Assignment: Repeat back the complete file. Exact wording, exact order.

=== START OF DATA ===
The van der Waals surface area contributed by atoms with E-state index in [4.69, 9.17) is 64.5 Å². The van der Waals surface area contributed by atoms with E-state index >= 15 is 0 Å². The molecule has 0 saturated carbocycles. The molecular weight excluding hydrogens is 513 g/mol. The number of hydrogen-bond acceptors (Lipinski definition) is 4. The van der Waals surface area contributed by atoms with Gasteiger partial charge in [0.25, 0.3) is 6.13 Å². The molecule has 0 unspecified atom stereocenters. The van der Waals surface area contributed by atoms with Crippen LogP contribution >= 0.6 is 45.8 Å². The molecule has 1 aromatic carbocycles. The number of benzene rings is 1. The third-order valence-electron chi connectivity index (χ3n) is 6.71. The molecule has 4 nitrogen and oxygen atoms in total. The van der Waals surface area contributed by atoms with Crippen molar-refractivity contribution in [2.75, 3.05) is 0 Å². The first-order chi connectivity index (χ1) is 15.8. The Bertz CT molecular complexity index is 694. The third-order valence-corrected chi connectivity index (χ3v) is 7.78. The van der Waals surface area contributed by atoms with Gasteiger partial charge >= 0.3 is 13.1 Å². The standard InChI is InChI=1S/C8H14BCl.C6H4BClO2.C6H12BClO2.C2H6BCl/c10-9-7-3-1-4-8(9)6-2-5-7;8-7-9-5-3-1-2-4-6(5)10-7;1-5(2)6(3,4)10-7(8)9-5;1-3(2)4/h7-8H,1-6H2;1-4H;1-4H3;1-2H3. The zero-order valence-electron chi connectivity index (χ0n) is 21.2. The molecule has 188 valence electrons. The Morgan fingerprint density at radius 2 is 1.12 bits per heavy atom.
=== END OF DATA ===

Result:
The van der Waals surface area contributed by atoms with E-state index in [4.69, 9.17) is 64.5 Å². The van der Waals surface area contributed by atoms with E-state index >= 15 is 0 Å². The molecule has 0 saturated carbocycles. The molecular weight excluding hydrogens is 513 g/mol. The number of hydrogen-bond acceptors (Lipinski definition) is 4. The van der Waals surface area contributed by atoms with Gasteiger partial charge in [0.25, 0.3) is 6.13 Å². The molecule has 0 unspecified atom stereocenters. The van der Waals surface area contributed by atoms with Crippen LogP contribution >= 0.6 is 45.8 Å². The molecule has 1 aromatic carbocycles. The number of benzene rings is 1. The third-order valence-electron chi connectivity index (χ3n) is 6.71. The molecule has 4 nitrogen and oxygen atoms in total. The van der Waals surface area contributed by atoms with Crippen molar-refractivity contribution in [2.75, 3.05) is 0 Å². The first-order chi connectivity index (χ1) is 15.8. The Bertz CT molecular complexity index is 694. The third-order valence-corrected chi connectivity index (χ3v) is 7.78. The van der Waals surface area contributed by atoms with Gasteiger partial charge >= 0.3 is 13.1 Å². The standard InChI is InChI=1S/C8H14BCl.C6H4BClO2.C6H12BClO2.C2H6BCl/c10-9-7-3-1-4-8(9)6-2-5-7;8-7-9-5-3-1-2-4-6(5)10-7;1-5(2)6(3,4)10-7(8)9-5;1-3(2)4/h7-8H,1-6H2;1-4H;1-4H3;1-2H3. The zero-order valence-electron chi connectivity index (χ0n) is 21.2. The molecule has 188 valence electrons. The Morgan fingerprint density at radius 2 is 1.12 bits per heavy atom.